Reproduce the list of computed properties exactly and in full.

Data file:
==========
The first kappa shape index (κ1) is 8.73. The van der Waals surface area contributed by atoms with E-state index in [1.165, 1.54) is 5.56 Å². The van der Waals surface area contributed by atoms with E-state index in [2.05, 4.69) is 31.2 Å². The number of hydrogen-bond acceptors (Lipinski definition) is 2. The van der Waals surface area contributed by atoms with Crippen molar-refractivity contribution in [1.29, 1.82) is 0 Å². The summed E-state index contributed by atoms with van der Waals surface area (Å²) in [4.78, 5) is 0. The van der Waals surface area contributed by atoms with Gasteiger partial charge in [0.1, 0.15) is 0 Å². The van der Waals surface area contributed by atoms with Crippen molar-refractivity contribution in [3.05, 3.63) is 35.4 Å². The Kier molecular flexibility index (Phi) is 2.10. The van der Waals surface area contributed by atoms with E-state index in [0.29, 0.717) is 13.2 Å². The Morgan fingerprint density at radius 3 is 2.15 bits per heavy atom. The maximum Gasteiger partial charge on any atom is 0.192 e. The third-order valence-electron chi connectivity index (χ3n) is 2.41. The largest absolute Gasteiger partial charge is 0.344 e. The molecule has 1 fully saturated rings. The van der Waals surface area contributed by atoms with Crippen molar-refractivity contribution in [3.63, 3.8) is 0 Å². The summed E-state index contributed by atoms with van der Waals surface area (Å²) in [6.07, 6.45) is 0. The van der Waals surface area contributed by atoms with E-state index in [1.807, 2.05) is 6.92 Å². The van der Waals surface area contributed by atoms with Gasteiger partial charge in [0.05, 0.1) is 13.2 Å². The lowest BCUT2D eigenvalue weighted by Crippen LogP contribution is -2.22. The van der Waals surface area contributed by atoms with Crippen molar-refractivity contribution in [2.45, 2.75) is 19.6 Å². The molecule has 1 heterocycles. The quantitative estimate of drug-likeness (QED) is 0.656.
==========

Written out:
The first kappa shape index (κ1) is 8.73. The van der Waals surface area contributed by atoms with E-state index in [1.165, 1.54) is 5.56 Å². The van der Waals surface area contributed by atoms with E-state index in [2.05, 4.69) is 31.2 Å². The number of hydrogen-bond acceptors (Lipinski definition) is 2. The van der Waals surface area contributed by atoms with Crippen molar-refractivity contribution in [1.29, 1.82) is 0 Å². The summed E-state index contributed by atoms with van der Waals surface area (Å²) in [4.78, 5) is 0. The van der Waals surface area contributed by atoms with Gasteiger partial charge in [0.1, 0.15) is 0 Å². The van der Waals surface area contributed by atoms with Crippen molar-refractivity contribution in [3.05, 3.63) is 35.4 Å². The Kier molecular flexibility index (Phi) is 2.10. The van der Waals surface area contributed by atoms with E-state index in [0.29, 0.717) is 13.2 Å². The Morgan fingerprint density at radius 3 is 2.15 bits per heavy atom. The maximum Gasteiger partial charge on any atom is 0.192 e. The third-order valence-electron chi connectivity index (χ3n) is 2.41. The largest absolute Gasteiger partial charge is 0.344 e. The molecule has 1 fully saturated rings. The van der Waals surface area contributed by atoms with Crippen molar-refractivity contribution in [3.63, 3.8) is 0 Å². The summed E-state index contributed by atoms with van der Waals surface area (Å²) in [6.07, 6.45) is 0. The van der Waals surface area contributed by atoms with E-state index in [1.807, 2.05) is 6.92 Å². The van der Waals surface area contributed by atoms with Gasteiger partial charge in [0.05, 0.1) is 13.2 Å². The lowest BCUT2D eigenvalue weighted by Crippen LogP contribution is -2.22. The van der Waals surface area contributed by atoms with Crippen molar-refractivity contribution in [2.45, 2.75) is 19.6 Å². The molecule has 1 heterocycles. The quantitative estimate of drug-likeness (QED) is 0.656.